In recent years buy-to-let has been a popular way of investing in residential property. Stock markets are out of favour with many investors who have seen the values of their portfolios, endowment policies and pension funds shrink, whereas property has generally continued to rise in value. Interest rates are at historically low levels and mortgage finance is readily available on competitive terms from major banks and building societies. This brings property investment within the means of more investors than ever before.
Buying to let pre-supposes that there is a tenant willing to rent the premises and provide the cash flow, which will service the borrowing and is only one of the factors, which need to be taken into account before entering into a commitment. These can be summarised under three main headings.
It has been said that the three most important matters to take into account when buying property are location, location and location and this maxim holds just as true for investment property,
- It should be situate in an area where tenants are looking to rent
- It should be attractive to tenants and be, for example, an apartment, penthouse or a period or modern house. Listed buildings or converted churches may have their appeal but it is to a narrower market
- It should be in, or brought into, good condition.
- It should be in an area where property is in demand, making a resale easier in the future.
For the right property mortgages are available both onshore and offshore, at competitive rates, from many of the major lending institutions and the terms can be negotiated. It is possible to obtain a loan on a repayment or interest only basis and for an agreed period. Whilst higher percentages are sometimes available we suggest not borrowing more than say 70% of valuation to avoid a cash flow crisis if interest rates rise and to allow for periods when the property is vacant. The lender will also be looking for a monthly rent of the order of 130% of the monthly repayment.
In the United Kingdom the investor will need to take into account the three main direct taxes,
- Income tax, which is payable on rents. Loan interest and the costs of repairs and maintenance are deductible
- Capital gains tax, which is not payable by a non- resident on the sale of a property held only as an investment and not as part of a trade or business.
- Inheritance tax, which is charged at 40% on the amount by which the aggregate value of chargeable assets exceeds a threshold, currently £263,000.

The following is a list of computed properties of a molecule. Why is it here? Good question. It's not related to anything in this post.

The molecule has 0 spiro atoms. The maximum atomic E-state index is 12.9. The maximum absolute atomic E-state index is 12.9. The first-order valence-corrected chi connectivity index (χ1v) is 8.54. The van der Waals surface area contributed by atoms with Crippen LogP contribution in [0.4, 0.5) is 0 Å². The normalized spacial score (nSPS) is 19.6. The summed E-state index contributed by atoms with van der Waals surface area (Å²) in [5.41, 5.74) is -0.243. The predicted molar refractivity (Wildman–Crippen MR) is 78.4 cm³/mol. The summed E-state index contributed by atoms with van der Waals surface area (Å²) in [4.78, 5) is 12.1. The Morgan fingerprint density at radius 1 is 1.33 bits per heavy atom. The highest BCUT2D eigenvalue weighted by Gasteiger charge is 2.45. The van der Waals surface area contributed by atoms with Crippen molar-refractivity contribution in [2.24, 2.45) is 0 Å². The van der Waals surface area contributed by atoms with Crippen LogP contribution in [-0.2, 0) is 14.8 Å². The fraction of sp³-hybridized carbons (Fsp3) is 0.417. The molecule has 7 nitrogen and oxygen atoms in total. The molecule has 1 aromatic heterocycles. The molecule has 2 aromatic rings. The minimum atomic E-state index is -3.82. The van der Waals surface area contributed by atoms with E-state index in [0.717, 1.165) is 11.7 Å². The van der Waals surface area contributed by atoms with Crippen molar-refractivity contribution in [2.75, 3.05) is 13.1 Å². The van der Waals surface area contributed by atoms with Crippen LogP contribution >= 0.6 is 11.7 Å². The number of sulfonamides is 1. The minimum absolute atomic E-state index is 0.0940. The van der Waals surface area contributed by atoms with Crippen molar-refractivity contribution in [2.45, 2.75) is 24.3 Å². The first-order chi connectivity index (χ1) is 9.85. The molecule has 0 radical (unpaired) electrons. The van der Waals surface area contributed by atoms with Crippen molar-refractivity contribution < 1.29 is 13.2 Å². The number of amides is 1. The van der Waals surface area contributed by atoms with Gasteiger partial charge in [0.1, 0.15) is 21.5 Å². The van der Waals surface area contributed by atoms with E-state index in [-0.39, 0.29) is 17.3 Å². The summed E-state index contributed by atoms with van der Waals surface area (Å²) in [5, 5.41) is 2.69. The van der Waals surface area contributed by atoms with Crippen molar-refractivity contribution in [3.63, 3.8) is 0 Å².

Exposure to taxation can be limited if, instead of the property being registered in the name of the investor, the title is held in the name of a company formed in a tax free area, the British Virgin Islands for example. This subject is covered below.
There is of course one other important factor in this equation,
It is important to take up references on a tenant both to ensure that he can pay the rent and that the occupants are likely to keep the premises in good condition. Amongst preferred tenants are professionals such as bankers, stockbrokers, financiers, solicitors etc. many of whom require a property only when they are in the city and who have no interest in purchasing.
Furnished or Unfurnished
This is a decision to be taken in the light of the objectives of the investor. If he is looking for a long- term tenant, unfurnished may be the answer. The typical tenant described above may prefer a furnished property however.
Structuring the investment
As mentioned above, in order to reduce exposure to taxation, the property should be registered in the name of an offshore company, the shares in which are owned by the investor. By this means our foreign domiciled, non-U.K. resident investor can,
- Eliminate completely any liability to inheritance tax
- If each property is held within a separate company, avoid the risk that on a future sale the proceeds will be treated and taxed as trading income.
It is very important that the company itself be managed and controlled from a non-taxing jurisdiction.
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